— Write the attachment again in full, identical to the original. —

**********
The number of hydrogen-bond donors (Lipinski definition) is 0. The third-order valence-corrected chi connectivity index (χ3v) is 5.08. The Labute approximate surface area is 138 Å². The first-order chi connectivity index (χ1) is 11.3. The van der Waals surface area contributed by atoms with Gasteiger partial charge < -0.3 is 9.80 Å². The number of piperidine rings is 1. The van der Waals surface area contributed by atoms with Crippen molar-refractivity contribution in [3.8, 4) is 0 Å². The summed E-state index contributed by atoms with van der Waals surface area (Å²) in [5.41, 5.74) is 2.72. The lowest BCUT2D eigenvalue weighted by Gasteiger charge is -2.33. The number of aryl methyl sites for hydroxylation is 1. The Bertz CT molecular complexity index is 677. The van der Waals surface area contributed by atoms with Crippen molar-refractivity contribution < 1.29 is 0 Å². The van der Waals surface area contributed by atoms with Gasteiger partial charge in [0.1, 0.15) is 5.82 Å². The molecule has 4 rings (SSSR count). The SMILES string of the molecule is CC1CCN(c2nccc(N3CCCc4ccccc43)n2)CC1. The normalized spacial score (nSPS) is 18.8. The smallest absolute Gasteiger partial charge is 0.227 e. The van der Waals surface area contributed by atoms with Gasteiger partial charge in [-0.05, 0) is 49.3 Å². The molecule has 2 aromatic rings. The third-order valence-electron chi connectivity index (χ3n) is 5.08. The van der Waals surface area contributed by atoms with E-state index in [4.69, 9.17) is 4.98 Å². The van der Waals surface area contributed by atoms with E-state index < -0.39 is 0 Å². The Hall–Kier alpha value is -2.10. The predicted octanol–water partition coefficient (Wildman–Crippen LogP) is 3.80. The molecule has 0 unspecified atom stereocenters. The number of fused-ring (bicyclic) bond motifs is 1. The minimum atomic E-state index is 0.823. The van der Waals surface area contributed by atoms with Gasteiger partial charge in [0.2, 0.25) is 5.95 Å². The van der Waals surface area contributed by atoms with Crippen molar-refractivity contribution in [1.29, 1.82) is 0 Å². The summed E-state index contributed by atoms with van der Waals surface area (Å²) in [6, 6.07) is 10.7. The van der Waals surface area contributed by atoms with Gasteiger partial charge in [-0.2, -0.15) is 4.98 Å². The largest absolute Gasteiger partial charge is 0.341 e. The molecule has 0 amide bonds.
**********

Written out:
The number of hydrogen-bond donors (Lipinski definition) is 0. The third-order valence-corrected chi connectivity index (χ3v) is 5.08. The Labute approximate surface area is 138 Å². The first-order chi connectivity index (χ1) is 11.3. The van der Waals surface area contributed by atoms with Gasteiger partial charge < -0.3 is 9.80 Å². The number of piperidine rings is 1. The van der Waals surface area contributed by atoms with Crippen molar-refractivity contribution in [3.8, 4) is 0 Å². The summed E-state index contributed by atoms with van der Waals surface area (Å²) in [5.41, 5.74) is 2.72. The lowest BCUT2D eigenvalue weighted by Gasteiger charge is -2.33. The number of aryl methyl sites for hydroxylation is 1. The Bertz CT molecular complexity index is 677. The van der Waals surface area contributed by atoms with Crippen molar-refractivity contribution < 1.29 is 0 Å². The van der Waals surface area contributed by atoms with Gasteiger partial charge in [0.1, 0.15) is 5.82 Å². The molecule has 4 rings (SSSR count). The SMILES string of the molecule is CC1CCN(c2nccc(N3CCCc4ccccc43)n2)CC1. The normalized spacial score (nSPS) is 18.8. The smallest absolute Gasteiger partial charge is 0.227 e. The van der Waals surface area contributed by atoms with Gasteiger partial charge in [-0.05, 0) is 49.3 Å². The molecule has 2 aromatic rings. The third-order valence-electron chi connectivity index (χ3n) is 5.08. The van der Waals surface area contributed by atoms with E-state index in [4.69, 9.17) is 4.98 Å². The van der Waals surface area contributed by atoms with E-state index < -0.39 is 0 Å². The Hall–Kier alpha value is -2.10. The predicted octanol–water partition coefficient (Wildman–Crippen LogP) is 3.80. The molecule has 0 unspecified atom stereocenters. The number of fused-ring (bicyclic) bond motifs is 1. The minimum atomic E-state index is 0.823. The van der Waals surface area contributed by atoms with Gasteiger partial charge in [0.2, 0.25) is 5.95 Å². The van der Waals surface area contributed by atoms with Crippen molar-refractivity contribution in [1.29, 1.82) is 0 Å². The summed E-state index contributed by atoms with van der Waals surface area (Å²) in [6, 6.07) is 10.7. The van der Waals surface area contributed by atoms with Gasteiger partial charge in [-0.2, -0.15) is 4.98 Å². The largest absolute Gasteiger partial charge is 0.341 e. The molecule has 0 amide bonds.